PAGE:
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Columbia participates in ‘Tartan Arts in the Avenue’
Colossal golf balls served as canvases for several Columbia students, alumni, faculty and staff members whose artwork is displayed on Michigan Avenue in conjunction with the 2012 Ryder Cup, an international golf tournament played Sept. 25–30 in Medinah, Ill.
The exhibition, “Tartan Art on the Avenue,” began Sept. 15 as part of a larger campaign developed by the Ronald McDonald House Charities and the Illinois PGA Foundation to raise awareness and funds for various courses, said Eric Schmidt, executive director of the Ryder Cup’s Magnificent Moments campaign. The exhibition will feature adorned golf balls 3 feet in diameter until Oct. 10.
“The main point is to create a sense of inclusion for the city of Chicago,” Schmidt said. “We want to leave a Ryder Cup legacy here in Chicago after the matches depart.”
Thanks to a previous partnership with public relations firm Henson Consulting, the college was chosen to work on the project alongside other Chicago artists, according to Stephen DeSantis, director of Academic Initiatives, the office responsible for reaching out to potential participants in the Columbia community. “Hearts a Bluhm,” which was displayed in the 623 S. Wabash Ave. Building last semester, was a similar initiative for which artists painted 5-foot-tall hearts.
“Last year we had about 72 Columbia artists participate,” DeSantis said. “This year we had maybe 10 or 12 due to the fact that it was summer and not a lot of students or faculty are around.”
Artists could have had the golf ball delivered to them or work in a studio provided by Ronald McDonald House Charities and The Illinois PGA Foundation. Participants were given time to create a proposal for their design and received a stipend for their work. All materials, including paint and utensils, were also provided.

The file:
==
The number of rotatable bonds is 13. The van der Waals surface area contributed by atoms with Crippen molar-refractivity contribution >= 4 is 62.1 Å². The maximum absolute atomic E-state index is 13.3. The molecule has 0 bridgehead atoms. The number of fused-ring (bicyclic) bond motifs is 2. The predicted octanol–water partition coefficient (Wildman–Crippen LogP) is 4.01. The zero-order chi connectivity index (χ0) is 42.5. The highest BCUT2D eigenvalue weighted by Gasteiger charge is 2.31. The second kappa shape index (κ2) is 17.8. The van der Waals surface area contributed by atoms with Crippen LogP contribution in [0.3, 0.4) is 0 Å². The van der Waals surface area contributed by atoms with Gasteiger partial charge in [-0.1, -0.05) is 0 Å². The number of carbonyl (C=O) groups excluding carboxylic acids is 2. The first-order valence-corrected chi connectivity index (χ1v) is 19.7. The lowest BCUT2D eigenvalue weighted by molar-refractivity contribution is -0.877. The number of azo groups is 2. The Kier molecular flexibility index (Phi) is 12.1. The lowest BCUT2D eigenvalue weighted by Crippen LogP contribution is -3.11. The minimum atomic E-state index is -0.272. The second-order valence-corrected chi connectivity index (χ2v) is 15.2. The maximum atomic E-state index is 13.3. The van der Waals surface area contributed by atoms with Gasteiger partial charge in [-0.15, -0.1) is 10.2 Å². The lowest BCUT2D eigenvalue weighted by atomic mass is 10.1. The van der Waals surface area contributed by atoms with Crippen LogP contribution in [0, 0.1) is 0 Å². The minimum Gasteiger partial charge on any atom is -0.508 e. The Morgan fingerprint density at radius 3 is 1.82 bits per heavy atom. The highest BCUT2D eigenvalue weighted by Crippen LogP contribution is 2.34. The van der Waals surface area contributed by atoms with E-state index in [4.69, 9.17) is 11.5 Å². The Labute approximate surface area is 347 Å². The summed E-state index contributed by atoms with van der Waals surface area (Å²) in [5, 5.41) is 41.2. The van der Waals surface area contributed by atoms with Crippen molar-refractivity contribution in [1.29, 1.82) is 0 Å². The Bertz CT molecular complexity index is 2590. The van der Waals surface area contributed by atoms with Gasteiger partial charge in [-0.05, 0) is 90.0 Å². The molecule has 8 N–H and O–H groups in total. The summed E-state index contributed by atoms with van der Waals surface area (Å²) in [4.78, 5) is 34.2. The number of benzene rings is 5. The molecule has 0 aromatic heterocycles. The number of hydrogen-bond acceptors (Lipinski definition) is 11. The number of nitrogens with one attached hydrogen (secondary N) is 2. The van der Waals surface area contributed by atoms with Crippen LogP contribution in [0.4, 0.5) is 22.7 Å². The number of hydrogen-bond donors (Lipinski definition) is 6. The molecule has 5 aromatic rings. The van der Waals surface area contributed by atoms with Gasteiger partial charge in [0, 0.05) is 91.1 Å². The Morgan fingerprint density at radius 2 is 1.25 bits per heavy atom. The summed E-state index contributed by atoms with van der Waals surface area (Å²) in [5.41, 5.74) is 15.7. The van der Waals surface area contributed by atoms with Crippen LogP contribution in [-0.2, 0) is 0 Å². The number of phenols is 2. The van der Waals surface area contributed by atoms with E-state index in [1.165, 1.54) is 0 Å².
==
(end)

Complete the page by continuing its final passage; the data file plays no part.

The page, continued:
Alumnus Nino Rodriguez and senior marketing communications major Taylor Linhart were two Columbia students who painted golf balls for the exhibition.
Linhart partnered with her fiancé, Adrian Ion, on her piece. She and Ion to put a spin on the traditional city skyline by superimposing a colorful rendition of the city over a structured architectural layout.
“I thought it would be interesting to collaborate together with two very different painting styles—whimsical mixed with a geometrical and tailored style,” she said. “I’d thought it’d be nice to incorporate both.”
Their golf ball sculpture, “City View,” was placed a 505 N. Michigan Ave.
Rodriguez said he found out about the opportunity through an alumni newsletter and decided to submit a proposal that was later approved by Eric Schmidt and his team.
Rodriguez worked on the project with his 17-year-old son, whom he taught how to draw at a young age, explaining he wanted to share the experience with him.
Their ball, “The Animals in our Lives,” featured a design of cartoonish animals, but was not selected for display.
Rodriguez said he and his family were looking forward to seeing their work on Michigan Avenue, and this was a huge disappointment for him and his son.
“I [still] want to thank the Ronald McDonald Foundation and the Ryder Cup for the opportunity,” Rodriguez said. “We met a lot of cool artists when working alongside them.”
“Tartan Art on the Avenue” has received a lot of media attention since its debut. According to the Chicago Tribune, the “Chicago’s Best” golf ball, designed by artist Jeff Budzban and signed by actress , was stolen just days after the exhibit’s installation.
The artistic golf balls are being auctioned off by Ronald McDonald House Charities and The Illinois PGA Foundation for $5,000 to $10,000, Schmidt said.
For more information, visit the Ronald McDonald House Charities of Chicagoland and Northwest Indiana’s website, at Rmhccni.org.